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Plan of the talk
‡ Introduction to e-commerce and e-
commerce applications
‡ Issues in developing e-commerce
‡ Architecture of e-commerce applications
‡ Bookstore example
‡ Perspectives for e-commerce
‡ References
A definition for e-
‡ A universally accepted definition does not
‡ Anything that uses electronic technology in
order to do business can be intended as m
‡ We can look at e-commerce as to a subset of
e-business concerning commerce
‡ Commerce is intended as the activity of
exchanging goods and services with some
kind of payment
ðhe EU definition for e-
‡ ³e-commerce is based on the electronic
processing and transmission of data. It
encompasses many diverse activities
including electronic trading of goods
and services, on-line delivery of digital
content, electronic fund transfer,
electronic share trading, public
procurement.´ (EU(97)/157)
mrigins of e-
e-commerce applications
‡ E-commerce applications existed long
before Internet
± EDI (Electronic Data Interchange)
± EFð (Electronic Funds ðransfer)
‡ Internet offered the general public the
opportunity to conduct businesses
ðaxonomy of e-
‡ ðhree main categories:
± Business to consumer (B2C)
± Business to business (B2B)
± Consumer to consumer (C2C)
‡ mther categories:
± Business to government (B2G)
± Mobile Commerce
B2C applications
‡ mffer directly to the customer an interface of
± ðypical examples:
‡ mnline book store (e.g.
‡ mnline car purchasing (e.g.
‡ Booking and purchase of airline tickets (e.g.
‡ Correspond to retail sale
‡ Growth of B2C applications thanks to Internet
‡ A new kind of B2C applications are the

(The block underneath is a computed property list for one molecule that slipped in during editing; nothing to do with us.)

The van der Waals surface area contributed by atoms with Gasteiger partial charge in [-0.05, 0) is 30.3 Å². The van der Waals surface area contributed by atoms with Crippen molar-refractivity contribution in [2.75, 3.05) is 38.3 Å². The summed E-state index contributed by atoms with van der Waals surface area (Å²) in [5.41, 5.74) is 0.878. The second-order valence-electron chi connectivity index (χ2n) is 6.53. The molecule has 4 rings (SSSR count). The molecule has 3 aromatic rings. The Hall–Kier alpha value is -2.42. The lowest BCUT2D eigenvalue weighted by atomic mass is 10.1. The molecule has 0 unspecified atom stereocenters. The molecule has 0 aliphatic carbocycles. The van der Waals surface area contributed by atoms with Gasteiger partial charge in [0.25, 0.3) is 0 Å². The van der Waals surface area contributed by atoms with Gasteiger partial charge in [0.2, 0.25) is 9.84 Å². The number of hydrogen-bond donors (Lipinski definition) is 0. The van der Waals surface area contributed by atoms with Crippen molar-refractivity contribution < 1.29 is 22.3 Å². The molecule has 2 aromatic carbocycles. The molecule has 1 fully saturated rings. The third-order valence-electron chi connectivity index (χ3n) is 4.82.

B2C applications:
advantages and disadvantages
‡ Advantages:
± Allow company to extend existing services to
± Allow company to increase its customers
± mffer a wider choice and allow cheaper prices
± May give to the company a worldwide visibility
± mnline shops are accessible 24h a day
‡ Disadvantages:
± Low order conversion rates
± High risk Kmmm
B2B applications
‡ Realize transactions needed to perform
financial or commercial activities by
companies over the Internet
‡ Some typical applications:
± E-procurement
± E-Marketplace
‡ ðhe turnover is much greater than that
dealed with B2C applications
B2B applications:
advantages and disadvantages
‡ Advantages:
± Help to automate communications between
companies making them easier and
± Allow to cut prices drastically
± Help in reducing mistakes
‡ Disadvantages:
± mften need legacy integration
C2C applications
‡ Concern the consumers who run
negotations with other consumers
sometimes utilizing as intermediary a
± Examples:
‡ Ebay
C2C applications:
advantages and disadvantages
‡ Advantages
± Allow consumers to interact directly among
± Give to the consumers a new way of
purchasing and selling services and goods
‡ Disadvantages
± Little earning capacity
B2G applications
‡ Correspond to all kind of transactions
between company and public
‡ Utilized mostly in the USA
Mobile commerce applications
‡ Concern doing businesses by means of
mobile wireless devices
‡ Can be both B2B and B2C
‡ Have a growing importance in the future of e-
commerce applications
‡ Will introduce completely new forms of
electronic commerce
± E.g. E-tickets
‡ ðhe development of such applications faces
some of the greatest challenges in the
security area to secure the trust of consumers
Plan of the talk
‡ Introduction to e-commerce and e-